Large personal and corporate fines for importing refrigerant

by Dianne Saxe on November 23, 2012

Velocity Inc., in Valleyfield, Quebec, and Stéphane Poirier, its President, were fined $37,200 after pleading guilty to illegally importing 600 cylinders of a popular refrigerant chlorodifluoromethane (HCFC-22, or R?22).

R-22 is one of many refrigerants whose import, export, use and sale in developed countries is controlled under the Montreal Protocol, the world’s most successful international environmental agreement. Canada implements the Protocol through under the Canadian Environmental Protection Act, 1999 and the Ozone-Depleting Substances Regulations, 1998.

R-22 may only be imported with a licence. The black market in R-22 is expanding as regulatory restrictions on it tighten, and as it becomes ever easier to order Chinese refrigerants over the Internet.

The company was fined $30,000, and its President $7,200. The fines, which totaled $37,200, will be directed to the Environmental Damages Fund.

Phaseout Schedule for HCFCs Including R-22

Under the terms of the Montreal Protocol, developed countries agreed to meet certain obligations by specific dates that will affect the residential heat pump and air-conditioning industry:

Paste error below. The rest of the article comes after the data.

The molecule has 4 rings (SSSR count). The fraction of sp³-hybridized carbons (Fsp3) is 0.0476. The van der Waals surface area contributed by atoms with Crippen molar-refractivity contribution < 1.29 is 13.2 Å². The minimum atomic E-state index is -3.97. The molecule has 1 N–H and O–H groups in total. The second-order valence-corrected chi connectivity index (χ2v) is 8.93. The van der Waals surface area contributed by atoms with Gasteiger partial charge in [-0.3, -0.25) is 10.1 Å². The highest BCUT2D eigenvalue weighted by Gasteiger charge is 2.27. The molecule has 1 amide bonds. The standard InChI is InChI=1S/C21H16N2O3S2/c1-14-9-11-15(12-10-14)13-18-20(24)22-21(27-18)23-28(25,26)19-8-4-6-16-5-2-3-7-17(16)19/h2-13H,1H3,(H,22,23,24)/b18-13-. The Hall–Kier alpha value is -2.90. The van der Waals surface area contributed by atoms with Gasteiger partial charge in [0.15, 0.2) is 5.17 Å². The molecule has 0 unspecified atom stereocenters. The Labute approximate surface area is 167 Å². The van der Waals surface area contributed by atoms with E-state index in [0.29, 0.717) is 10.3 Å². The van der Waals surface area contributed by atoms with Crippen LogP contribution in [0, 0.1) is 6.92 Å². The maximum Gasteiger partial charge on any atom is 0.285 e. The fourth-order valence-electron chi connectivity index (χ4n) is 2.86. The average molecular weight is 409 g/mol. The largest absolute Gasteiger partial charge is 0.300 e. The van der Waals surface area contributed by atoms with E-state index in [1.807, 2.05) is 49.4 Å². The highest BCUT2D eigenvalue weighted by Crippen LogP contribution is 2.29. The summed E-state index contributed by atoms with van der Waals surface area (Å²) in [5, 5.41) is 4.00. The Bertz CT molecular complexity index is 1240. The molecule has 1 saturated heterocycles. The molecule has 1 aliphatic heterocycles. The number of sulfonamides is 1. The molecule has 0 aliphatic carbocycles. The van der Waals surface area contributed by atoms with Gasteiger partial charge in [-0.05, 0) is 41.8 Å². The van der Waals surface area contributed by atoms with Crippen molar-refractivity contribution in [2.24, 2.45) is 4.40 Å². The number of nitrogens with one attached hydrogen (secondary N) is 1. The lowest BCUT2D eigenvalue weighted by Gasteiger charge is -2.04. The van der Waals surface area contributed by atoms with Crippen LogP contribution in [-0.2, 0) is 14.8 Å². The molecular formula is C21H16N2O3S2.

January 1, 2004:

The Montreal Protocol required the OECD countries to reduce their consumption of HCFCs by 35% below their baseline cap.

January 1, 2010:

The Montreal Protocol requires the OECD to reduce their consumption of HCFCs by 75% below their baseline. Allowance holders may only produce or import HCFC-22 to service existing equipment. Virgin R-22 may not be used in new equipment. As a result, heating, ventilation and air-conditioning (HVAC) system manufacturers may not produce new air conditioners and heat pumps containing R-22.

January 1, 2015:

The Montreal Protocol requires the OECD to reduce their consumption of HCFCs by 90% below their baseline.

January 1, 2020:

The Montreal Protocol requires the OECD to reduce their consumption of HCFCs by 99.5% below their baseline. Refrigerant that has been recovered and recycled/reclaimed will be allowed beyond 2020 to service existing systems, but chemical manufacturers will no longer be able to produce R-22 to service existing air conditioners and heat pumps.

 

 

 

Previous post:

Next post: